Decision No. 14,222
Appeal of WENDY and ROBERT L., on behalf of DANIEL MAX L., from actions of the Board of Education of the Oceanside Union Free School District and Dr. Herbert Brown, Superintendent, regarding reimbursement for tutorial services.
Decision No. 14,222
(October 12, 1999)
Ehrlich, Frazer & Feldman, attorneys for respondents, Christine M. LaPlace and Jerome H. Erlich, Esqs., of counsel
MILLS, Commissioner.--Petitioners seek reimbursement of $2223.00 for private tutoring and tuition costs they incurred relating to their son Daniel’s reading problems, which they assert were inadequately addressed by the Oceanside Union Free School District ("district"). They also seek the cost of future tuition payments. The appeal must be dismissed.
Daniel has been a student in the district since January 1996. His second grade teacher recommended additional reading support for him when he entered the third grade, and so beginning in Fall 1996, he participated in a reading assistance program. The following Spring, petitioners obtained additional private tutoring in reading for Daniel. In the fourth grade, Daniel continued in the reading assistance program and with private tutoring. On July 30, 1998, after Daniel finished the fourth grade, petitioners had him evaluated by Hofstra University’s Reading/Writing Center ("Hofstra"), where he eventually enrolled for a semester. On August 27, 1998, petitioners met with school officials and requested that the district pay for Daniel’s tutoring at Hofstra. On September 3, 1998, Superintendent Herbert Brown denied petitioners’ request. This appeal ensued.
Petitioners seek reimbursement of the filing fee for this petition and the monies they expended for private tutoring and for testing and tuition at Hofstra, totaling $2223.00, because they allege the district’s teachers and administrators have failed to adequately address Daniel’s reading problems.
Respondents contend that the Commissioner lacks the authority to award costs or damages, and the petition fails to state a claim, is untimely and improperly served. Respondents further assert that the district provided appropriate educational services to Daniel.
I will first address several procedural issues. Section 275.8(a) of the Commissioner’s regulations requires that an appeal must be initiated by personal service of the petition upon each named respondent. Petitioners name only the board of education in their notice of petition and name Dr. Brown in the caption. However, the record indicates and respondents confirm that Dr. Brown was never served with a copy of the petition. Rather, service was made only upon the district clerk on behalf of respondent board (see, 8 NYCRR "275.8). Therefore, to the extent the petition requests that I take action against the superintendent, such claims must be dismissed for failure to properly join him as a party to this appeal.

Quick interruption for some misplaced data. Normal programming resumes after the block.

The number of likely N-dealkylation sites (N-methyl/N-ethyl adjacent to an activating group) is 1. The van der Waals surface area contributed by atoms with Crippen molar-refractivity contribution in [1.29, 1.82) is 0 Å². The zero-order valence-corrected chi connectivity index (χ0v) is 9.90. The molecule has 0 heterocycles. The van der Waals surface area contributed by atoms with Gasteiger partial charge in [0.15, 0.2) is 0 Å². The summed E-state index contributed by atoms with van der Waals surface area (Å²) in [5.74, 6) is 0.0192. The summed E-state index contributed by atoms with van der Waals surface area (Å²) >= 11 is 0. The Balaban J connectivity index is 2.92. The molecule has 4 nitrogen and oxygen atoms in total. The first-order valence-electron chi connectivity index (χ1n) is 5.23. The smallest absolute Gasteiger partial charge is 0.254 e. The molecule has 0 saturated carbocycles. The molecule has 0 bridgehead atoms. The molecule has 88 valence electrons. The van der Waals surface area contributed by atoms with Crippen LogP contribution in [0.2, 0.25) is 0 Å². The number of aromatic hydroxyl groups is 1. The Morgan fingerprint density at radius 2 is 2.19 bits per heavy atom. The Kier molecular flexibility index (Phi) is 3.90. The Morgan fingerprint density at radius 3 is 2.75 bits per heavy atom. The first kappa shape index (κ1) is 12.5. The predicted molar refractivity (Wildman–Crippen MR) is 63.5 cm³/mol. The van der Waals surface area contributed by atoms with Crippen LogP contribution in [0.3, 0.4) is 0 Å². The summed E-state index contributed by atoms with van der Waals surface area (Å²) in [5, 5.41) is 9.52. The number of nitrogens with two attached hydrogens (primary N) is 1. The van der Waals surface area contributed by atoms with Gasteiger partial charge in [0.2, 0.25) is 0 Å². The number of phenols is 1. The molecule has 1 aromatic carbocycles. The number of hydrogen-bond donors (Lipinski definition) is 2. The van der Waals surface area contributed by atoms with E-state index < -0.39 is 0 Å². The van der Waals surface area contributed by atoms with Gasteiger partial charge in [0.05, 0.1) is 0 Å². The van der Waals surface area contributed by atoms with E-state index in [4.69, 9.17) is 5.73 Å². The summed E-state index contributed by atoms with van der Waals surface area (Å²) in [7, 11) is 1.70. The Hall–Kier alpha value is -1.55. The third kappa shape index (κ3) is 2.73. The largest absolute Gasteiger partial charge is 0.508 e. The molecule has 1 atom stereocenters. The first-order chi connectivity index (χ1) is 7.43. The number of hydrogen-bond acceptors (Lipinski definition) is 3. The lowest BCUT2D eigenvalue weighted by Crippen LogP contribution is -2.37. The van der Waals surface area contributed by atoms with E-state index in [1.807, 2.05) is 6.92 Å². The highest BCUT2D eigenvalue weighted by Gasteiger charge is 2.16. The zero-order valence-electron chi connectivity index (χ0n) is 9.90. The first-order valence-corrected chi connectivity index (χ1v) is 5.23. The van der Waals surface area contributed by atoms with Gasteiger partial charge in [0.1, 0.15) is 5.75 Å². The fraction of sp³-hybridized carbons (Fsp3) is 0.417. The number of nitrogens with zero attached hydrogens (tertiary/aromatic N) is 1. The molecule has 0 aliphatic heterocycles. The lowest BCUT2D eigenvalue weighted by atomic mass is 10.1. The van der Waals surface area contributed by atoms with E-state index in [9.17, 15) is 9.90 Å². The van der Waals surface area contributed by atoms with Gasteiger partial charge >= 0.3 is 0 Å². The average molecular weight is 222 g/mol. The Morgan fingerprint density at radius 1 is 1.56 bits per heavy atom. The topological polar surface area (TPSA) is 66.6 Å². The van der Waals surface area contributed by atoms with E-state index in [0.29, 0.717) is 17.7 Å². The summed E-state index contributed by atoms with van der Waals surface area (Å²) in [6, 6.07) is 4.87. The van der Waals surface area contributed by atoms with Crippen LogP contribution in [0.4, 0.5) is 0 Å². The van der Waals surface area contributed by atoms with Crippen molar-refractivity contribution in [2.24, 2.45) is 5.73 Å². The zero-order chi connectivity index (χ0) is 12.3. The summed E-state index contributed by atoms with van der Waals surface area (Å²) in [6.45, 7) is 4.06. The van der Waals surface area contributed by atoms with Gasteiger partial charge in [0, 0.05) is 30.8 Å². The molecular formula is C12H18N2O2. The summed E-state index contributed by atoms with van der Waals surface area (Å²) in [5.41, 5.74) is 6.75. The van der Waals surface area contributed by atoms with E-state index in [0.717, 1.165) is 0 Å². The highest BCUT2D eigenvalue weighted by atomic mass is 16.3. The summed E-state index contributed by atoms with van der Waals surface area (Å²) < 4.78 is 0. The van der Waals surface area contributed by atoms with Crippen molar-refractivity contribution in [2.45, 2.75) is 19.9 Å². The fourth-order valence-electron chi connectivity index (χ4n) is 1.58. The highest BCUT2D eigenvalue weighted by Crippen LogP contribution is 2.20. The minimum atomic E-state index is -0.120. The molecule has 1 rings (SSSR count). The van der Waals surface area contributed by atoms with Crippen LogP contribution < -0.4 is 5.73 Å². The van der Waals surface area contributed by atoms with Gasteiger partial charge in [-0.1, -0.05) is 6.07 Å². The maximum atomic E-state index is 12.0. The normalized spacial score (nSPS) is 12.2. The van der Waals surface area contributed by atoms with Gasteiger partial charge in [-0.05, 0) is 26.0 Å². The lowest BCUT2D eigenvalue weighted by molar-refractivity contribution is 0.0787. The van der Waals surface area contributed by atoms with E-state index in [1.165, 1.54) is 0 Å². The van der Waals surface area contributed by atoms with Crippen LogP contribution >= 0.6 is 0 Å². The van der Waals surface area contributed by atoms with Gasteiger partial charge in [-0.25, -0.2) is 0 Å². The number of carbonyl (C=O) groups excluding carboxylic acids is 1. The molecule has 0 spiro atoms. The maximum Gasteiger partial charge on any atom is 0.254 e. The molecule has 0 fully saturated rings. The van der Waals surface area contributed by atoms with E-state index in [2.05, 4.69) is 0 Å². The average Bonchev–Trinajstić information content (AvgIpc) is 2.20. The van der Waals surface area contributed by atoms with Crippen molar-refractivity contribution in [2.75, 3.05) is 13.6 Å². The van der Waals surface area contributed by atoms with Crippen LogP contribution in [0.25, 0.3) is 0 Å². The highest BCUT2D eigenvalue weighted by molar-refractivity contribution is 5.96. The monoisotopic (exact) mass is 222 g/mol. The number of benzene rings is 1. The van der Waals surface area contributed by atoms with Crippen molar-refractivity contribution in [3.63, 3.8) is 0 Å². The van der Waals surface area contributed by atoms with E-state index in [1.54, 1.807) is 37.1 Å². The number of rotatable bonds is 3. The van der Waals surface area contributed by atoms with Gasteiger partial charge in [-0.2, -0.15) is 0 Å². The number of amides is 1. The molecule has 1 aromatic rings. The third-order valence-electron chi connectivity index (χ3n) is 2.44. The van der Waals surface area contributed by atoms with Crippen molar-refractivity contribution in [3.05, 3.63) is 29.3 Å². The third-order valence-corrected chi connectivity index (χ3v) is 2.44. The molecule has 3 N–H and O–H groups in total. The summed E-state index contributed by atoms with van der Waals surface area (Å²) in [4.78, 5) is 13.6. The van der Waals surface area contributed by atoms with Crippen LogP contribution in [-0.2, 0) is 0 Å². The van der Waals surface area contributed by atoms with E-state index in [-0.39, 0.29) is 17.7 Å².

An appeal to the Commissioner must be instituted within 30 days from the making of the decision or the performance of the act complained of, unless excused by the Commissioner for good cause shown (8 NYCRR "275.16). The petition was served upon respondent board on September 24, 1998, within 30 days of Dr. Brown’s September 3 denial of petitioners’ request. However, respondent correctly contends that petitioners’ claims for tutoring costs incurred between April 1997 and March 1998 are untimely, since they were incurred more than 30 days prior to September 24. Thus, the only timely claim would be for $177.50, paid on September 12, 1998, which represents a portion of the fall semester’s tuition at Hofstra.
However, it is well settled that the Commissioner of Education lacks authority to award damages, costs or attorney's fees (See, e.g., Application of Coleman, 37 Ed Dept Rep 391, Decision No. 13,887; Appeal of Totlis and Richard, 36 id. 476, Decision No. 13,779; Appeal of Rackley, 35 id. 5, Decision No. 13,445). Petitioners seek an award of the costs of a private tutor and tuition for a private program. Thus, to the extent that petitioners seek damages, the appeal must be dismissed.
Moreover, petitioners have failed to meet their burden of proof. In an appeal to the Commissioner, petitioners bear the burden of establishing all the facts upon which they seek relief (8 NYCRR "275.10; Appeal of Trombley, 39 Ed Dept Rep ___, Decision No. 14,189) and demonstrating a clear legal right to the relief requested (Appeal of Logan, 38 id. 694, Decision No. 14,120). I note that since Daniel is not classified as a student with a disability, the provisions of the Individuals with Disabilities Education Act (IDEA) and Education Law ""4401, etseq., do not apply. Petitioners have failed to demonstrate that they have a legal right to the reimbursement of the costs they request, or that respondents failed to address Daniel’s reading problems or acted arbitrarily or capriciously.
I have reviewed petitioners’ other contentions and find them without merit.
THE APPEAL IS DISMISSED.
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